2 Social Media Marketing Strategies
According to the Data & Marketing Association (DMA), social media spending will account for almost 20% of marketing budgets in the next 5 years.
Social is an important part of every business’s marketing strategy. It allows brands to connect authentically with their audience and provides a fun, informal outlet to let brand personality and character to shine through.
It’s also an ever-changing medium, and it’s important to stay up-to-date with the ever-changing trends and best practices.
Permanent vs. Ephemeral Content
Not all social media is created equal. Different content types and lengths perform better on Facebook than Twitter, and some platforms encourage hashtags while others don’t.
And now, in 2018, Instagram and Facebook Stories have created another new type of content: temporary. Instagram and Facebook Stories are photos and videos that live for 24 hours then disappear “forever”. (Not really … there’s an Instagram Archive where all your Stories reside after they expire. But you get the gist.)
Kelly Hendrickson, a social media marketer at Hubspot, says: “Ephemeral content versus permanent content is often dictated by the social platform, as well as by the audience’s behavior on the platform.”
Take Instagram, for example. “Stories are soaring in popularity, and the user behavior on Stories leans toward playful, low-fi, quick content with heavy use of features within the UX (gifs, boomerangs, polls, etc). Their fleeting design isn’t the only differentiating factor. Instagram Stories can be heavily edited, too, with filters, GIFs, colored text, and more. Because of these fun additions, brands have added a brand new strategy for producing and publishing ephemeral content that varies from their other social media content.”
Permanent content is a little different. “Instagram can organically serve up a wall post across a wide span of time, so there is less of an opportunity for brands to be timely (who wants to see New Year’s post when they’ve already given up on their resolutions?!). Since Instagram users are more active on weekdays, during the standard workday, it seems users are looking for a break! It’s critical to use your brand voice and point-of-view to find how you can serve your audience during that break. Should your presence be inspirational? Beautiful? Informative? Playful? Trendy? They all have a place on Instagram’s permanent wall, it just needs to match your brand’s message.”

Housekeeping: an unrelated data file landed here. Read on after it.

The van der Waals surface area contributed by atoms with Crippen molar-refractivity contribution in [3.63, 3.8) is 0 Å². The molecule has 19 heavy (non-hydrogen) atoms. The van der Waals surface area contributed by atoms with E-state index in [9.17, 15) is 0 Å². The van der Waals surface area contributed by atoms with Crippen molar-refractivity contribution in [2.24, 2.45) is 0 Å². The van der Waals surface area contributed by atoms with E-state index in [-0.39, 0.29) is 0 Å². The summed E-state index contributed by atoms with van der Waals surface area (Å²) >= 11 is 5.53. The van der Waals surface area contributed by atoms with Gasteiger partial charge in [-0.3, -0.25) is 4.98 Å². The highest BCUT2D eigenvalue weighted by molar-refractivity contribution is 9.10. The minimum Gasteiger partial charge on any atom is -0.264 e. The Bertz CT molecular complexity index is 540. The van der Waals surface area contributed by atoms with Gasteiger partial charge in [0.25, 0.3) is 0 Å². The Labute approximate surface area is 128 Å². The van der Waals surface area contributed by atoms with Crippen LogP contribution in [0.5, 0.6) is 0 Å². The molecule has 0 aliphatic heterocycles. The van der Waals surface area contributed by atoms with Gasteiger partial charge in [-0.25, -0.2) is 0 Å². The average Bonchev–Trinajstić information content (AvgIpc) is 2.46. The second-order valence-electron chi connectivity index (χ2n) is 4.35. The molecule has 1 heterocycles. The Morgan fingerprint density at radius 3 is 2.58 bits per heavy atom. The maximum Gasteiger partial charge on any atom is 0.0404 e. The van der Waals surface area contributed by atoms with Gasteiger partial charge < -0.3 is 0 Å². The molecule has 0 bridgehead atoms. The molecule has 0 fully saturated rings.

What does this mean for your business? Instagram and Facebook stories are a chance to showcase a little more of your brand’s personality and flair. Kelly says, “The combo of a running clock and a lively audience is a huge opportunity for brands to lean into quick, in-the-moment content that showcases the more light-hearted elements of their brand. Succinctness and clarity are key in content.”
Don’t shy away from adding new content just because you haven’t done so before … it’ll expire in 24 hours, anyway! For more information on creating Instagram (and Facebook) Stories, read our guide here.
Influencers play a major role in modern marketing, but their influence isn’t limited to major celebrities and big brand names. Micro-influencers have found their niche in the social media world, too.
Micro-influencers are social media promoters that have smaller following, typically between 100,000 and 1 million. These folks might have a smaller follower base, but their posts pack more punch due to their engagement levels. Also, because they’re considered “average” and “everyday” people (unlike hard-to-reach celebrities), people view micro-influencers like friends and family — in that they’re more likely to trust their recommendations.
Rosie, known as The Londoner, is a popular travel and lifestyle influencer on Instagram. She only has 340,000 followers, but they’re fiercely loyal and engaged with her posts. The below image shows that: with almost 36,000 likes, Rosie is garnering almost 11% engagement.
Here’s another example: Non-celebrity beauty influencer @ling.kt only has 1.2 million followers … but it’s a much more dedicated, engaged follower base. In the below image, Ling mentions a brand partnership and receives over 103,000 likes — which is almost 10% engagement.
Micro-influencers are the future of influencer marketing. It’s tempting to look at the number of followers to determine how influential a user is, but the true influence lives in engagement rates. Micro-influencers deliver engagement (read: clicks, subscribes, and purchases), drive social buzz through more personal posts, and are much more cost effective.
What does this mean for your business? Don’t be swayed by high follower numbers. Instead, hop on Instagram and do some research on who’s active in your industry or niche. Search your brand hashtag and any generic hashtags related to your product or brand. A micro-influencers follower base might be small, but they’re loyal and interested in what that influencer has to say. Paying for a post or two will go a long way with those users.Posted on: August 21, 2018admin1